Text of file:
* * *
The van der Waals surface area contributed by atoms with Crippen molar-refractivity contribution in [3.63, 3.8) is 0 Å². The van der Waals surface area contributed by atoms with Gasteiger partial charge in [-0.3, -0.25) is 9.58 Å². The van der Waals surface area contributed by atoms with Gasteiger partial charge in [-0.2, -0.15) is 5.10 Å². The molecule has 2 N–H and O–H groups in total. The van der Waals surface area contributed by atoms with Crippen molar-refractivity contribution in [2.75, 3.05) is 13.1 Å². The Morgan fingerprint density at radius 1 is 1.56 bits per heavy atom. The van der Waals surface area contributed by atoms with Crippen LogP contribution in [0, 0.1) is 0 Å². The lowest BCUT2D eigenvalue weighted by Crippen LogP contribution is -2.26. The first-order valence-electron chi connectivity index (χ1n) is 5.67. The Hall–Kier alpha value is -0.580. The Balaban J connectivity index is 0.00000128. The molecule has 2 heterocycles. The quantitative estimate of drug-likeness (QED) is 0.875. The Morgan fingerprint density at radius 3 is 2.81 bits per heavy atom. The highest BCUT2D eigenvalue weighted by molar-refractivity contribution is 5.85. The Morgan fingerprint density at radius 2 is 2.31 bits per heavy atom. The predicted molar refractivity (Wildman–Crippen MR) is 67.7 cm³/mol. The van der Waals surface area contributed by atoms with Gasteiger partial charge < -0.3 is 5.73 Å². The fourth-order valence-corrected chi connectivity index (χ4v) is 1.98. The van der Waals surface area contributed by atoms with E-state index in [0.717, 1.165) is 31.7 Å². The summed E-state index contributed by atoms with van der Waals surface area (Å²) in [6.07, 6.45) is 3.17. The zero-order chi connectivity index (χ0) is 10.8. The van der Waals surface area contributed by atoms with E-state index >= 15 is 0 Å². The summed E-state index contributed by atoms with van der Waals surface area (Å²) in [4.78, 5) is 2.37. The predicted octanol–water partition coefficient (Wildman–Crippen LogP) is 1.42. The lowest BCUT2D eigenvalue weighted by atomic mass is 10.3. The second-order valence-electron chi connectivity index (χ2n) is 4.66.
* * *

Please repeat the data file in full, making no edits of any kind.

The van der Waals surface area contributed by atoms with Crippen molar-refractivity contribution in [3.63, 3.8) is 0 Å². The van der Waals surface area contributed by atoms with Gasteiger partial charge in [-0.3, -0.25) is 9.58 Å². The van der Waals surface area contributed by atoms with Gasteiger partial charge in [-0.2, -0.15) is 5.10 Å². The molecule has 2 N–H and O–H groups in total. The van der Waals surface area contributed by atoms with Crippen molar-refractivity contribution in [2.75, 3.05) is 13.1 Å². The Morgan fingerprint density at radius 1 is 1.56 bits per heavy atom. The van der Waals surface area contributed by atoms with Crippen LogP contribution in [0, 0.1) is 0 Å². The lowest BCUT2D eigenvalue weighted by Crippen LogP contribution is -2.26. The first-order valence-electron chi connectivity index (χ1n) is 5.67. The Hall–Kier alpha value is -0.580. The Balaban J connectivity index is 0.00000128. The molecule has 2 heterocycles. The quantitative estimate of drug-likeness (QED) is 0.875. The Morgan fingerprint density at radius 3 is 2.81 bits per heavy atom. The highest BCUT2D eigenvalue weighted by molar-refractivity contribution is 5.85. The Morgan fingerprint density at radius 2 is 2.31 bits per heavy atom. The predicted molar refractivity (Wildman–Crippen MR) is 67.7 cm³/mol. The van der Waals surface area contributed by atoms with Gasteiger partial charge < -0.3 is 5.73 Å². The fourth-order valence-corrected chi connectivity index (χ4v) is 1.98. The van der Waals surface area contributed by atoms with E-state index in [0.717, 1.165) is 31.7 Å². The summed E-state index contributed by atoms with van der Waals surface area (Å²) in [6.07, 6.45) is 3.17. The zero-order chi connectivity index (χ0) is 10.8. The van der Waals surface area contributed by atoms with E-state index >= 15 is 0 Å². The summed E-state index contributed by atoms with van der Waals surface area (Å²) in [4.78, 5) is 2.37. The predicted octanol–water partition coefficient (Wildman–Crippen LogP) is 1.42. The lowest BCUT2D eigenvalue weighted by atomic mass is 10.3. The second-order valence-electron chi connectivity index (χ2n) is 4.66.